Obama said he would launch a “massive effort” to upgrade federal buildings with new heating systems andÂ more efficient light bulbs to help jumpstart the economy. Additional details will be released in coming weeks, with the hope that Congress will pass the plan immediately after reconvening in January.
Agencies already are under intense pressure to meet existing energy reduction mandates, so the announcement that more requirements are forthcoming was a “curveball,” said Mark Ewing, who manages energy consumption at the 8,000 federal buildings owned or leased by the General Services Administration.
Still, Ewing said he’s confident that building managers will rise to the challenge to meet the new requirements. Speaking this morning at a energy efficiency summit in Washington, Ewing said many managers have already contacted him, looking for guidance on how to meet the as-yet-unspecified goals.
“I’ve had a flurry of e-mails already about what’s my plan,” Ewing said. “As soon as I’m done here, I’m going to go back to my office and thinkÂ about what my plan is.”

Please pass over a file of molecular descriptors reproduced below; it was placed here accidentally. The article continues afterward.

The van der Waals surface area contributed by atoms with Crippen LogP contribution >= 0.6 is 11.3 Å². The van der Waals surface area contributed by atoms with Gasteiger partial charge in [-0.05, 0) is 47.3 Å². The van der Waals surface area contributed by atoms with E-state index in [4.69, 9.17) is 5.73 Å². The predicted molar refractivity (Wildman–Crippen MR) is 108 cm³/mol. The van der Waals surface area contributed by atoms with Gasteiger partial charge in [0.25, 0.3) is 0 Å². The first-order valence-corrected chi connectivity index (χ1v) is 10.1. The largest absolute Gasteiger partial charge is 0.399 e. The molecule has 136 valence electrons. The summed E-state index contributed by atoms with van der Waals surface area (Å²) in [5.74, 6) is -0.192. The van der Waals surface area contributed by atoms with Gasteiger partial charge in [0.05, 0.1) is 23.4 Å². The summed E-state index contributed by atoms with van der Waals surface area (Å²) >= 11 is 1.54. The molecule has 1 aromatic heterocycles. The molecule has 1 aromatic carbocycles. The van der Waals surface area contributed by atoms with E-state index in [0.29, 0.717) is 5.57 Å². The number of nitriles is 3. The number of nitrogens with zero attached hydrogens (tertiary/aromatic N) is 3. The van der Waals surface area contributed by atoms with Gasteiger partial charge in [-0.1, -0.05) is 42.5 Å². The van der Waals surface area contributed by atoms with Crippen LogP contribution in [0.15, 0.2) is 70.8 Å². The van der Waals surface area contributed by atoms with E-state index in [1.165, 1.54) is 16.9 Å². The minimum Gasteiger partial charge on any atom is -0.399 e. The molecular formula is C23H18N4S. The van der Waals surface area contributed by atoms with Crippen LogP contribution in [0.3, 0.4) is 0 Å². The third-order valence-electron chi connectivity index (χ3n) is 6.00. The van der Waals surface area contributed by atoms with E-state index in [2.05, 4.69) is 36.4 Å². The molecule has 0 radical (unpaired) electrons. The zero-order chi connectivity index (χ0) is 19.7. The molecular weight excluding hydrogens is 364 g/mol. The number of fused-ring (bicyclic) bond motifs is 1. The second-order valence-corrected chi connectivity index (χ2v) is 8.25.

We’ve already reported that agencies are likely toÂ face new environmental goals under the Obama administration. They’re also going to have to learn to work together.
The group of advisers developing key proposals and plansÂ for energy and environmental policies under the new administration met this week to discuss issues that will need to be addressed right away, like climate change and rising energy costs. The head of the group, Carol Browner, who led the Environmental ProtectionÂ Agency during the Clinton administration, said the focus will be on getting agencies like the EPA, Energy Department and others to better coordinate their efforts.
One of the great things about this transition and one of the things thatâ€™s sort of different from prior transitions is this recognition that you do have to work across lines and that you donâ€™t have to just sit in the traditional government stovepipes. Some of the best ideas will be ones that can move back and forth.
You can check out more of the meeting, along with an interview with team member Heather Zichal, below.
Existing agencies and departments could be called on to help implement new energy legislation, said Sen. Jeff Bingaman, D-N.M., this morning.
Speaking this morning at the Center for Strategic and International Studies, the chairman of the Senate Energy and Natural Resources Committee said agencies may be playing bigger roles in energy reduction, should energy legislation be passed. That could include administering programs to reduce greenhouse gas emissions and carbon cap and trades.
“A significant time and opportunity cost is associated with starting a new institution from scratch. We need to make good use of the existing institutions we have,” he said in a statement.